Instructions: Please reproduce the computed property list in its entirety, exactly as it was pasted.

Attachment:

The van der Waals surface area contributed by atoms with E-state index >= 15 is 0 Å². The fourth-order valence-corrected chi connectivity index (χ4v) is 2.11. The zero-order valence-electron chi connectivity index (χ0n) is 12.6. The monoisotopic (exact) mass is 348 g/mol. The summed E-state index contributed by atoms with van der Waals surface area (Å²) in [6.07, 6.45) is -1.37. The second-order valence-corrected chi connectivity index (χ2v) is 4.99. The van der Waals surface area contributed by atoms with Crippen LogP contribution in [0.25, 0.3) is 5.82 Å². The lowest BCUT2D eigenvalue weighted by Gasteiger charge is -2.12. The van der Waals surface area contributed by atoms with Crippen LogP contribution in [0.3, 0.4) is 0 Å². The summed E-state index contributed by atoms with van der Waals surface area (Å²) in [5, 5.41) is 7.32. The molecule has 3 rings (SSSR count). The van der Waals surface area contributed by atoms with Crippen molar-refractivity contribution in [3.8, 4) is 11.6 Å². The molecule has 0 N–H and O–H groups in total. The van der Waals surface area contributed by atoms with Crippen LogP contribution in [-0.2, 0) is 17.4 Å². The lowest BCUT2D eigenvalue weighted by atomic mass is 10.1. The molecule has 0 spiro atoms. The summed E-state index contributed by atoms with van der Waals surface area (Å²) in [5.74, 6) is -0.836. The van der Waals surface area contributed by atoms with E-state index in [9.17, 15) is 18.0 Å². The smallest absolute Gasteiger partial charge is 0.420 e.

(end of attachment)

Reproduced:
The van der Waals surface area contributed by atoms with E-state index >= 15 is 0 Å². The fourth-order valence-corrected chi connectivity index (χ4v) is 2.11. The zero-order valence-electron chi connectivity index (χ0n) is 12.6. The monoisotopic (exact) mass is 348 g/mol. The summed E-state index contributed by atoms with van der Waals surface area (Å²) in [6.07, 6.45) is -1.37. The second-order valence-corrected chi connectivity index (χ2v) is 4.99. The van der Waals surface area contributed by atoms with Crippen LogP contribution in [0.25, 0.3) is 5.82 Å². The lowest BCUT2D eigenvalue weighted by Gasteiger charge is -2.12. The van der Waals surface area contributed by atoms with Crippen LogP contribution in [0.3, 0.4) is 0 Å². The summed E-state index contributed by atoms with van der Waals surface area (Å²) in [5, 5.41) is 7.32. The molecule has 3 rings (SSSR count). The van der Waals surface area contributed by atoms with Crippen molar-refractivity contribution in [3.8, 4) is 11.6 Å². The molecule has 0 N–H and O–H groups in total. The van der Waals surface area contributed by atoms with Crippen LogP contribution in [-0.2, 0) is 17.4 Å². The lowest BCUT2D eigenvalue weighted by atomic mass is 10.1. The molecule has 0 spiro atoms. The summed E-state index contributed by atoms with van der Waals surface area (Å²) in [5.74, 6) is -0.836. The van der Waals surface area contributed by atoms with E-state index in [9.17, 15) is 18.0 Å². The smallest absolute Gasteiger partial charge is 0.420 e.